- a clause in a statute, contract, or the like, by which a condition is introduced.
- a stipulation or condition.
Origin of proviso
SynonymsSee more synonyms for on Thesaurus.com
Examples from the Web for provisos
He chose his words carefully, dropping caveats and provisos.Escalating Violence in Syria Paralyzes the West
August 1, 2011
Did the duke make any of these provisos when he gave you your regiment?The Piccolomini
Unfortunately, these provisos are very far from being fulfilled.Boy Labour and Apprenticeship
Reginald Arthur Bray
What touches the Art may require certain cautions and provisos.A Letter Book
There were, however, two provisos made, or as such we understood them.When the World Shook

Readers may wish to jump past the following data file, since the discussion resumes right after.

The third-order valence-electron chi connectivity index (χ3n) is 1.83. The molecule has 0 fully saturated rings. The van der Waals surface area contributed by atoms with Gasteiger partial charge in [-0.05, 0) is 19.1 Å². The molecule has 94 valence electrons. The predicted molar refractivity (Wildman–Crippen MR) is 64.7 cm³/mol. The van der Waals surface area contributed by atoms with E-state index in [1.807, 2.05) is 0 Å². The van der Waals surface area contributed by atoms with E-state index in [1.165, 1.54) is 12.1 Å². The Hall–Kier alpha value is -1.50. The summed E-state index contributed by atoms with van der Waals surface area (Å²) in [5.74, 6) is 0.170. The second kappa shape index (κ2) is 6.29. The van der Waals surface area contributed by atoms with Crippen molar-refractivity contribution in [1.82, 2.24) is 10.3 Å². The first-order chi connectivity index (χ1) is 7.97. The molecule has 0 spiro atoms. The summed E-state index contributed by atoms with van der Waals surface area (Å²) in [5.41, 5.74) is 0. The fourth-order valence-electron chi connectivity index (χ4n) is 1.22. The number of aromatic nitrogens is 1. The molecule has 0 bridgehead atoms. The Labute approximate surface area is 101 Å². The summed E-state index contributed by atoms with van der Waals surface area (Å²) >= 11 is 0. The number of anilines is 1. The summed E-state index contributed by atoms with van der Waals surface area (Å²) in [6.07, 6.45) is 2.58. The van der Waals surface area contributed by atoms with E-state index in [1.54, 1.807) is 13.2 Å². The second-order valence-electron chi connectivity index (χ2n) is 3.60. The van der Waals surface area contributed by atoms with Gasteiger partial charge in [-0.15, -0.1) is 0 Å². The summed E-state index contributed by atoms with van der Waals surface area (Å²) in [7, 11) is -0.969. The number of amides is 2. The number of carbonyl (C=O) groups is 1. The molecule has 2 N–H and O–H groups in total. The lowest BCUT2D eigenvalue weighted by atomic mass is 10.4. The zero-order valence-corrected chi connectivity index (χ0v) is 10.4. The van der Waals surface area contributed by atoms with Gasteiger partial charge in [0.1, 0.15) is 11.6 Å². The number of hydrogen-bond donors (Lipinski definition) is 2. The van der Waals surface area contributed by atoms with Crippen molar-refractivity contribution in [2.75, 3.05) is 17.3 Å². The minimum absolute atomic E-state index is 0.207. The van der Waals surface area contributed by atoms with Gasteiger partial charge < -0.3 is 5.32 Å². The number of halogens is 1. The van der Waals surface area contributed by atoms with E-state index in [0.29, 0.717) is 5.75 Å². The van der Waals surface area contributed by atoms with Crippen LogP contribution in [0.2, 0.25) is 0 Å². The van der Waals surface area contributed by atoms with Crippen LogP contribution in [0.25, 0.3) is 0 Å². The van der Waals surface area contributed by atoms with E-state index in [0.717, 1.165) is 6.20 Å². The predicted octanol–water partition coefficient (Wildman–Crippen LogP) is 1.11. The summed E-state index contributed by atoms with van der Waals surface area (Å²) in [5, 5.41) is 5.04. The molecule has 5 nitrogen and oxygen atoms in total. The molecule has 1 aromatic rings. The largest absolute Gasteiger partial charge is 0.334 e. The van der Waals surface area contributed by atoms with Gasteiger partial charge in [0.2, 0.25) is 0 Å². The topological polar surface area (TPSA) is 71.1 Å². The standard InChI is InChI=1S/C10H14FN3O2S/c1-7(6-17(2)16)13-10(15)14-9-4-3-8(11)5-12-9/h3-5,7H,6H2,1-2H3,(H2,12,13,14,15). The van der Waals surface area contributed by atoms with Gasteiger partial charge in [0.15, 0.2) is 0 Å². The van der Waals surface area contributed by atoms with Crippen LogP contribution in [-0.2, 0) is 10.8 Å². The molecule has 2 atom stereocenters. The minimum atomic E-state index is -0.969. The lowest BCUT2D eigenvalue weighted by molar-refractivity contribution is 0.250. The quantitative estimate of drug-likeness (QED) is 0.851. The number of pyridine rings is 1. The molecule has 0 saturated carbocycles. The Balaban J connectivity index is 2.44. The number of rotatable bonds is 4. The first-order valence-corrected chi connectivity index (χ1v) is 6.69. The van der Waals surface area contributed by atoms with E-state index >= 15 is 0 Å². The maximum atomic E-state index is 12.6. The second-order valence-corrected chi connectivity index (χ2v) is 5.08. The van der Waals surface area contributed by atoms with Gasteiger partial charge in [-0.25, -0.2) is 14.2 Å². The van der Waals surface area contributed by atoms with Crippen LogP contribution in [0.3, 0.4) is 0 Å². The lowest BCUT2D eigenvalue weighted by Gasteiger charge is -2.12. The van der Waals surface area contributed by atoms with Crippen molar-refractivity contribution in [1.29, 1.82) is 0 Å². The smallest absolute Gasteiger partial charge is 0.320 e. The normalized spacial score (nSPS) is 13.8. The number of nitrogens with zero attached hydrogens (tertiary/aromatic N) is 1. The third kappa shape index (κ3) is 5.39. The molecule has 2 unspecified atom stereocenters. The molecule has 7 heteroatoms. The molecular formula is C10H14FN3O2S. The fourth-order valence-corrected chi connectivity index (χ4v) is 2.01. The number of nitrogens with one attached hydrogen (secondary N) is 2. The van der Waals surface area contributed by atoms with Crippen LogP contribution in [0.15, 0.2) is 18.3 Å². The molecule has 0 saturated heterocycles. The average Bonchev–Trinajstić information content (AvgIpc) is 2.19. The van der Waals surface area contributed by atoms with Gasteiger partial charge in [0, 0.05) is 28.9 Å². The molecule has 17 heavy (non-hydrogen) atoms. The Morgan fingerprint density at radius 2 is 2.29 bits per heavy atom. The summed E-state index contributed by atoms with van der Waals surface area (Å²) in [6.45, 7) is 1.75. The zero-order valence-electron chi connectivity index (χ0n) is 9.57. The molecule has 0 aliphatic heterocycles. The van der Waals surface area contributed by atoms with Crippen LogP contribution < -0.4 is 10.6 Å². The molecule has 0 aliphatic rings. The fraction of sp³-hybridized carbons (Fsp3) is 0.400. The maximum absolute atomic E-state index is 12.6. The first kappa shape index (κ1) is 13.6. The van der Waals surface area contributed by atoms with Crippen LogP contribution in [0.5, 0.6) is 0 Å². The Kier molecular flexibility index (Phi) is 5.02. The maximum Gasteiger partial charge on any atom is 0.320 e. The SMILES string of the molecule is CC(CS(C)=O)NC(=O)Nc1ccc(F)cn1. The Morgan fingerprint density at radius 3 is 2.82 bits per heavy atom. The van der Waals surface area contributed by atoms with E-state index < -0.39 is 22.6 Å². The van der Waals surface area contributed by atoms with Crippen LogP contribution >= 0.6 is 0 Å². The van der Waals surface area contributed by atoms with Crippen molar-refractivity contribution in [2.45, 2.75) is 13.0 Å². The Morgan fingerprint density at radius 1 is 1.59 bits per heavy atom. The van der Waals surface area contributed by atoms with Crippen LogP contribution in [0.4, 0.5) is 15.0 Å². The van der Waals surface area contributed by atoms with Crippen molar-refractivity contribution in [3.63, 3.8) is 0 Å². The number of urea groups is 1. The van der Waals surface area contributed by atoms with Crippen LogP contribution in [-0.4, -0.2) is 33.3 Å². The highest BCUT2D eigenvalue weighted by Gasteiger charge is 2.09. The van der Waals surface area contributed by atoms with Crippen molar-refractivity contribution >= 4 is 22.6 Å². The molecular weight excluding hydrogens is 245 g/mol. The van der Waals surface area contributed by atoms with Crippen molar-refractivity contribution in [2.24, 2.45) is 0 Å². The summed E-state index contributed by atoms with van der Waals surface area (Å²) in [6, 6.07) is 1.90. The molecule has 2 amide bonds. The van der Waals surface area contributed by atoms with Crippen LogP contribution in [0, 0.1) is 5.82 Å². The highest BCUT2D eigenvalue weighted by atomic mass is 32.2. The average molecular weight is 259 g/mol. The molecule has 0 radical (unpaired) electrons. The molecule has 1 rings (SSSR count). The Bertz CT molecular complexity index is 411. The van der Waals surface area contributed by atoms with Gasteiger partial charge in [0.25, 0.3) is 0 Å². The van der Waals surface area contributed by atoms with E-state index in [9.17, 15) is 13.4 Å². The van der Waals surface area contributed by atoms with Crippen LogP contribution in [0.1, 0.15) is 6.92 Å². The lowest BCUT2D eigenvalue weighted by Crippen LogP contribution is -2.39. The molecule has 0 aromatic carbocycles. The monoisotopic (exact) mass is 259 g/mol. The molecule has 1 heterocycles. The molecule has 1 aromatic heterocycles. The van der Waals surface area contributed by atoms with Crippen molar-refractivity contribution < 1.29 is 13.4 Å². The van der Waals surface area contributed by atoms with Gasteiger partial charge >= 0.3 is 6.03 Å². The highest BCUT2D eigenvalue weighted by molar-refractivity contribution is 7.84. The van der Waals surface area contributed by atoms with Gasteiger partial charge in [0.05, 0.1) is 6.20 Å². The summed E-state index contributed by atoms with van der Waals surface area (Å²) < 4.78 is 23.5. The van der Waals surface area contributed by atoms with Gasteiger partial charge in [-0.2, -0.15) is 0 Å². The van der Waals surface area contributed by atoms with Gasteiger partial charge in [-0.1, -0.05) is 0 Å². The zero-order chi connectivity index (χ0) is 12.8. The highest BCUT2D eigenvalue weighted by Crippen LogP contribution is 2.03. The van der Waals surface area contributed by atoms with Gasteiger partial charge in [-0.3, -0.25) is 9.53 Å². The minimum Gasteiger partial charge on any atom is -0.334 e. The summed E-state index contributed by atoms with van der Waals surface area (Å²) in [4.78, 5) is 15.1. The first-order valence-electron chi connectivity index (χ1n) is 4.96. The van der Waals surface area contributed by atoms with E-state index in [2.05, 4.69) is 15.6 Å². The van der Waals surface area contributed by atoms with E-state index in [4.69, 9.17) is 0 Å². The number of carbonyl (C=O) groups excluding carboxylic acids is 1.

H. Rider Haggard
If all these allowances and provisos are too many for him to make, it is probably useless for him to attempt the Noctes at all.Essays in English Literature, 1780-1860
- a clause in a document or contract that embodies a condition or stipulation
- a condition or stipulation
Word Origin and History for provisos
mid-15c., from Medieval Latin proviso (quod) "provided (that)," phrase at the beginning of clauses in legal documents (mid-14c.), from Latin proviso "it being provided," ablative neuter of provisus, past participle of providere (see provide). Related: Provisory.